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<font color="yellow">"Wouldn't animals, including fish, develop strangely in low gravity? "</font><br /><br />Even terrestial fish (except sharks) live their whole life in near zero buoyancy ie. sort of zero gee conditions. Buoyancy force is related to gravity so on the moon things would sink in the water pretty much the same as here on Earth. Dunno how low gravity would affect other animals except that chickens would do longer flight and rabbits some cool jumps. And playful goats would have a field day bouncing on the walls and even roof.<br /><br /><br /><font color="yellow">"Would it effect efficiency? "</font><br /><br />Beats me, this is where it gets terra incognita. I don't know if NASA and Russians have studied in orbit anything more complex than banana flies and such.
 
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tomnackid

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"He wants to see a mini ecosystem with animals playing a part in the nutrient chain." <br />--------------------------------------<br /><br />I would think that the human settlers would provide more than enough...uh..."nutrient cycling" lets call it...for the initial phases of farming. <br /><br />One strategy for lunar farming that was proposed way back when was to plant crops that could mature in 2 weeks just before lunar dawn. Things like algae and fast growing cultivars of brassica (cabbages and mustard greens) were proposed. During the lunar night the farm would switch over to growing edible fungi using the waste material from the daylight crops for food. <br /><br />An Iowa corn farmer would probably feel out of place, but then again farming in say Egypt is very different than farming in the American midwest--you need to adapt to local conditions.
 
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tap_sa

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One other thing to boost the lunar farm's efficiency (I bet the rich guy is interested in efficiency, guys don't get rich if they aren't <img src="/images/icons/smile.gif" />): triple or quadruble the CO2 level from Earth levels, up to 1500ppm. This can nearly triple the growth rate. The lunar fields would have to be sealed from rest of the habitat and farmers have to be careful not to spend too much time there.
 
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CalliArcale

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<blockquote><font class="small">In reply to:</font><hr /><p>Beats me, this is where it gets terra incognita. I don't know if NASA and Russians have studied in orbit anything more complex than banana flies and such.<p><hr /></p></p></blockquote><br /><br />Animals more complex than flies have gone into space for study. There are of course the famous primates sent up by the US and the dogs sent up by Russia in preparation for human flights. I don't know what the Russians sent up on their space stations, but American flights have included studies of fish. Interestingly, they found that fish hatched on Earth couldn't orient themselves in microgravity, but fish hatched in space did fine (but became hopelessly disoriented when returned to Earth). I believe koi were used for this study.<br /><br />Spiders have also gone into space. A student experiment sent up on STS-107 included spiders. I do not recall if it was one of the experiments that was recovered from the debris.<br /><br />I also heard there was also an attempt to study frogs in space which was abandoned after a disastrous preliminary study on a KC-135. The frogs apparently became disoriented, which wasn't a surprise, but what *was* a surprise was that they reacted by leaping violently across the room, to go splat on the opposite wall.... (This story may or may not be true, by the way, and if it's true, I may have some key details wrong, so take it with a grain of salt.) <div class="Discussion_UserSignature"> <p> </p><p><font color="#666699"><em>"People assume that time is a strict progression of cause to effect, but actually from a non-linear, non-subjective viewpoint it's more like a big ball of wibbly wobbly . . . timey wimey . . . stuff."</em>  -- The Tenth Doctor, "Blink"</font></p> </div>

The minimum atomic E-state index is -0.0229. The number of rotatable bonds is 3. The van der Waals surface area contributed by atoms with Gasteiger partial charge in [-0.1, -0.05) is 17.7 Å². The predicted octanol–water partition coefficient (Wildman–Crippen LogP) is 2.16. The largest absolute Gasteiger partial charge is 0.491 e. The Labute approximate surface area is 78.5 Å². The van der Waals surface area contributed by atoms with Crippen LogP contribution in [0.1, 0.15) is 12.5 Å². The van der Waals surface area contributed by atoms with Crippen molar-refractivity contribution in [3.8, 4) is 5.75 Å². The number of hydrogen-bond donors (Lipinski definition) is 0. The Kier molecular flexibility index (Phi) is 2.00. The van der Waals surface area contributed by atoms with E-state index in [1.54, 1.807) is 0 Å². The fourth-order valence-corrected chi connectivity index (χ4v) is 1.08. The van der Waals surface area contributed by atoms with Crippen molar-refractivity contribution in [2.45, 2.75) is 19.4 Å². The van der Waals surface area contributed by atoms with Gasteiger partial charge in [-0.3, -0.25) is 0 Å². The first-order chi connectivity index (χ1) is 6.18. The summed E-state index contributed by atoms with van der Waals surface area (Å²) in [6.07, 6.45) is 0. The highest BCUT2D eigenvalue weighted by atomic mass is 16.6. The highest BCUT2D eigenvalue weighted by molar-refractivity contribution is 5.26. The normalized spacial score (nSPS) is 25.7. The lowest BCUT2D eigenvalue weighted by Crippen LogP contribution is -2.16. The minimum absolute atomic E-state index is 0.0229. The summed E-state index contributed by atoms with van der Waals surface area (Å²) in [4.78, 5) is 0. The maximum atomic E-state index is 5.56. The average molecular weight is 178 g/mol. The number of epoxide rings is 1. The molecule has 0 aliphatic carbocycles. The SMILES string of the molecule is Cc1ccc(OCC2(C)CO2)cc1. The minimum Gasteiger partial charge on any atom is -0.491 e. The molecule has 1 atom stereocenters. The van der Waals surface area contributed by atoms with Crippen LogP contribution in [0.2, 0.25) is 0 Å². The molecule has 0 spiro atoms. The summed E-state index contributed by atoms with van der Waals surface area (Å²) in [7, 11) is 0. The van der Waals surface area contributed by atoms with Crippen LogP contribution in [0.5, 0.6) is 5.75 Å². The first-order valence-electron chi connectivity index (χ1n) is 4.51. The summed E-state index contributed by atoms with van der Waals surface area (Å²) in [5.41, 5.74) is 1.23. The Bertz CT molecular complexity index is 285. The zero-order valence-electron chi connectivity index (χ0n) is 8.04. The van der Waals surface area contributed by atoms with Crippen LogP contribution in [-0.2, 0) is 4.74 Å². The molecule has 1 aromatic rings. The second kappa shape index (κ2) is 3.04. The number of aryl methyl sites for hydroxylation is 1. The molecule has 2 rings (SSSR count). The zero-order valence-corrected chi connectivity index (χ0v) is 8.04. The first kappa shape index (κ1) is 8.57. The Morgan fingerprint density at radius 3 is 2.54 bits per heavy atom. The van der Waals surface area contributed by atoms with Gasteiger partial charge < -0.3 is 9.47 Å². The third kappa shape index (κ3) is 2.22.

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radarredux

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> <i><font color="yellow">Supposing some rich guy decided to spend his fortune on building a farm on the moon just to see if it would work.</font>/i><br /><br />He should tap some of those illegal pot growers who develop small farms in their basements -- similar to what a Lunar farm would look like. I am sure they could provide a few lessons learned on what did and didn't work for them.<br /><br />Seriously, I think NASA has studied this for years. There must be some papers or books on it somewhere.</i>
 
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nacnud

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Yep, check up on hydroponics. If you ever get tomatoes from Iceland they will have been grown this way.
 
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CalliArcale

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Oh, I'm sure there are such papers. NASA's got a whole group of people devoted to space farming research. They grow stuff in labs intended to test out techniques. Granted, they're testing in 1G, but it's a heckuva lot cheaper than testing in space (and you can test on a much bigger scale on the ground). And most of the basic problems have to do with living in an enclosed space, not living in microgravity. The microgravity problems are explored on smaller scales aboard the ISS. <div class="Discussion_UserSignature"> <p> </p><p><font color="#666699"><em>"People assume that time is a strict progression of cause to effect, but actually from a non-linear, non-subjective viewpoint it's more like a big ball of wibbly wobbly . . . timey wimey . . . stuff."</em>  -- The Tenth Doctor, "Blink"</font></p> </div>
 
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josh_simonson

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Fish may not be a good match because they require high-quality feed. Ideal animals would be able to eat the parts of plants that the astronauts couldn't eat, such as the greens and stalks. Perhaps rabbits (or garden snails) would be good then.
 
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craig42